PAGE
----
Peter is a keynote speaker and the author of Virtual Power Teams. I first heard Peter speak about virtual teams years ago in an interview and was blown away. (You can find the recording on the resources page). In particular I was fascinated by the story of how he motivated a remote team back in 2007 and am really excited that Peter agreed to share the same story in the 2nd edition of my book.
How I created a winning spirit in a virtual team
In 2006 and 2007 I was leading a two-year project where I was responsible for transferring 20 countries in Europe from locally managed IT services to a shared global service. It was a complex project with five full-time staff in different European locations supported by five global experts from HR, finance and legal as well as a large number of part-time IT services managers. After the initial enthusiasm, I realized it was difficult for me to motivate people from a distance. Instead of being a productivity factor I had become a break factor and burn out was just around the corner. It was a wakeup call, which prompted me to use a radically different approach. I held a workshop with the team where we focused on their individual personalities, their lifelines (discussing key events from their personal and professional life) and their individual strengths. At the end we broke down the strategic project goals so that everyone had his or her own goal linked to their strengths. Within a short amount of time we had understood what makes everyone’s heart sing and we had begun to create the gravity, which holds a team together.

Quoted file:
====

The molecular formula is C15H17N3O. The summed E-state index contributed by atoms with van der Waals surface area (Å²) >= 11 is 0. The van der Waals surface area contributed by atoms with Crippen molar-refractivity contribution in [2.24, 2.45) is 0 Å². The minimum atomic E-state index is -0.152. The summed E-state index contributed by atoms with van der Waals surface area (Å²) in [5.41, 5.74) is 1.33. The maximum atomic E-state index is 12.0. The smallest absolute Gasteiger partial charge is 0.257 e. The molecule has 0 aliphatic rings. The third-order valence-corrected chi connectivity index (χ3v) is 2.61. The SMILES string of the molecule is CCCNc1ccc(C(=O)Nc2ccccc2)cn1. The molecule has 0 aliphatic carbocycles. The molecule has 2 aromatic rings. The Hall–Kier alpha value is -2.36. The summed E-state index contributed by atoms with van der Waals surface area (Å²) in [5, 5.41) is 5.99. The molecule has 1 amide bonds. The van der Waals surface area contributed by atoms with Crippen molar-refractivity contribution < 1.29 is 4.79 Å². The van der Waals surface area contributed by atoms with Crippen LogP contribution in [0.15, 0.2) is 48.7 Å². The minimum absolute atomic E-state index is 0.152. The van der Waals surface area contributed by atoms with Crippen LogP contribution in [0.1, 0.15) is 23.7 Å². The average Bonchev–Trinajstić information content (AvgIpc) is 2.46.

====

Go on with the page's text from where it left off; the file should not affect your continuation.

After a year of working on the project I convinced senior management that if we managed to transfer all 20 markets three months earlier to the global shared service unit, all thirty people involved in the project would go to Tenerife in the Canary Islands for three days. It sounds crazy, but the cost of sending everyone to Tenerife was far less than the €250,000 it would cost to have us work on the project for three more months. Management agreed and as soon as I announced it to the team the speed of delivery increased. This was a real motivational factor for the team members. The collaborative spirit also increased, as we’d only be able to go if all team members delivered in time. On the day before the deadline, the last team member delivered his work. Our customer was happy and the team was happy. We saved the company far more than what we spent in Tenerife.
What can we learn from this story? First of all you have to be generous as a manger when you set a prize. Second, you have to announce the prize in advance, as people need time to identify with it and feel how cool it would be if we all go together. With these two aspects you can create a fantastic winning spirit, deliver remarkable results, and have lots of fun.